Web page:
from Wiktionary, Creative Commons Attribution/Share-Alike License

  • adj. Archaic form of opinionative.

from the GNU version of the Collaborative International Dictionary of English

  • adj. Opinionative.

from The Century Dictionary and Cyclopedia

  • Stiff in adhering to preconceived opinions or notions; opinionative.
  • Imagined; not proved; of the nature of mere opinion.


Sorry, no etymologies found.


  • Athaeneus, to philosophers and travellers, an opiniative ass, a caviller, a kind of pedant; for his manners, as Theod.

    Anatomy of Melancholy

  • "He is the most impudent and opiniative fellow I ever knew," said Wolfe

    Encyclopaedia Britannica, 11th Edition, Volume 4, Part 4 "Bulgaria" to "Calgary"

  • THE eighth fallacy is that Bernard Shaw is a headlong, dashing, and opiniative writer, without technical equipment, who succeeds by an impudent trust in his unassisted genius, and brings off his best efforts by a happy fluke.

    George Bernard Shaw: Harlequin or Patriot?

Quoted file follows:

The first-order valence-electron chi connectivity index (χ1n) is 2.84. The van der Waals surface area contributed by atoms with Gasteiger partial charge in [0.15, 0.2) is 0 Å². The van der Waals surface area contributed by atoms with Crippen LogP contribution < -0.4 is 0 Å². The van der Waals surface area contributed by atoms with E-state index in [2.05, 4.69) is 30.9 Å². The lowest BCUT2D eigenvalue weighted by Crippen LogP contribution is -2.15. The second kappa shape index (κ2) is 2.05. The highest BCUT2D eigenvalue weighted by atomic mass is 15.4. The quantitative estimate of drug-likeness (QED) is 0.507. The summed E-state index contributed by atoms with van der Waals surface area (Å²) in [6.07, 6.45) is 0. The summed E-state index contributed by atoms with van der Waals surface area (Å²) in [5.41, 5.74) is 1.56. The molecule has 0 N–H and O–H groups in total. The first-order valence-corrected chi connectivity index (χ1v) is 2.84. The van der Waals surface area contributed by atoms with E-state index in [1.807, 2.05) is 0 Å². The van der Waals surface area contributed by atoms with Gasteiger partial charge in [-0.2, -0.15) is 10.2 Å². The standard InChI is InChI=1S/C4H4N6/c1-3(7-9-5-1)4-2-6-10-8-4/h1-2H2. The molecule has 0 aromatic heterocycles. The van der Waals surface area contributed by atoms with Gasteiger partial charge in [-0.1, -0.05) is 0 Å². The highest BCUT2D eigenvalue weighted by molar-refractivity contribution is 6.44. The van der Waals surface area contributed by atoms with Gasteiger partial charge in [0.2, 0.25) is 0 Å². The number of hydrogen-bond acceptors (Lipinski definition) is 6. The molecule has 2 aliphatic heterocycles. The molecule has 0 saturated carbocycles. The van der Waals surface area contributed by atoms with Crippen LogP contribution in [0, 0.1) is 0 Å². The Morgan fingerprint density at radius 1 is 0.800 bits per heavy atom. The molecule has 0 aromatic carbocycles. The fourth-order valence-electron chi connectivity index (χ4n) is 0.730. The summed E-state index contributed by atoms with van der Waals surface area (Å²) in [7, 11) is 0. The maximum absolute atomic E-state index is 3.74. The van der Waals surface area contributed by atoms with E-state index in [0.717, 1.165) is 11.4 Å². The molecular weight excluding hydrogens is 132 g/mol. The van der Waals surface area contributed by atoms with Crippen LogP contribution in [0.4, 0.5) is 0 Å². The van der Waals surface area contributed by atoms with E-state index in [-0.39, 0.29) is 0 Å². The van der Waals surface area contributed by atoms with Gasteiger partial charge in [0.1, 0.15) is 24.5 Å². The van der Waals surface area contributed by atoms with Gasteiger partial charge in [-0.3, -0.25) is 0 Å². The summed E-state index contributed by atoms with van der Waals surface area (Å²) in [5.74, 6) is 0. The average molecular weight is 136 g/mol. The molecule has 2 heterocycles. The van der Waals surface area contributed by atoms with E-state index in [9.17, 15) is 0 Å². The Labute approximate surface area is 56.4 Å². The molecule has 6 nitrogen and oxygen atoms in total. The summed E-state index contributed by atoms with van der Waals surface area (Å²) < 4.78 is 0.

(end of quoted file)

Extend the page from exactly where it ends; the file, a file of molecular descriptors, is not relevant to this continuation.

• All modes of belief, that lead to the innocent - worship of a Supreme Being, good; but all that tend to in - spire opiniative conceit, bad, 486 — 491.

    The progress of civil society : a didactic poem, in six books

  • Invariably clad in sombre garb, ever active and slim, so tightly laced that from behind one might have taken her for a young girl, she was so to say the black soul of that old palace; and Pierre, who met her everywhere, prowling and inspecting like a careful house-keeper, and jealously watching over her brother the Cardinal, bowed to her in silence, chilled to the heart by the stern look of her withered wrinkled face in which was set the large, opiniative nose of her family.

    The Three Cities Trilogy, Complete Lourdes, Rome and Paris

  • Though, whatever were his thoughts of the affections of those who were misled by his doctrines, the very selfsame opiniative man found himself very much out in his conjectures of abiding at Christ Church, or of preaching at St. Peter's long; for he was ejected from his deanery at the latter end of the year 1659 by the government, that was then paving the way for the restoration of the king and royal family; and soon after succeeded by Dr. John Fell, who first was installed canon of

    Sermons Preached Upon Several Occasions. Vol. I.

  • She found it best to acquiesce in her condemnation, and suffer herself to be declared a lover of contradiction, opiniative, conceited, &c. until the old lady’s resentment had found sufficient vent, and then, as in the case of other storms, a temporary calm succeeded.

    The Reward of Virtue; or, the History of Miss Polly Graham


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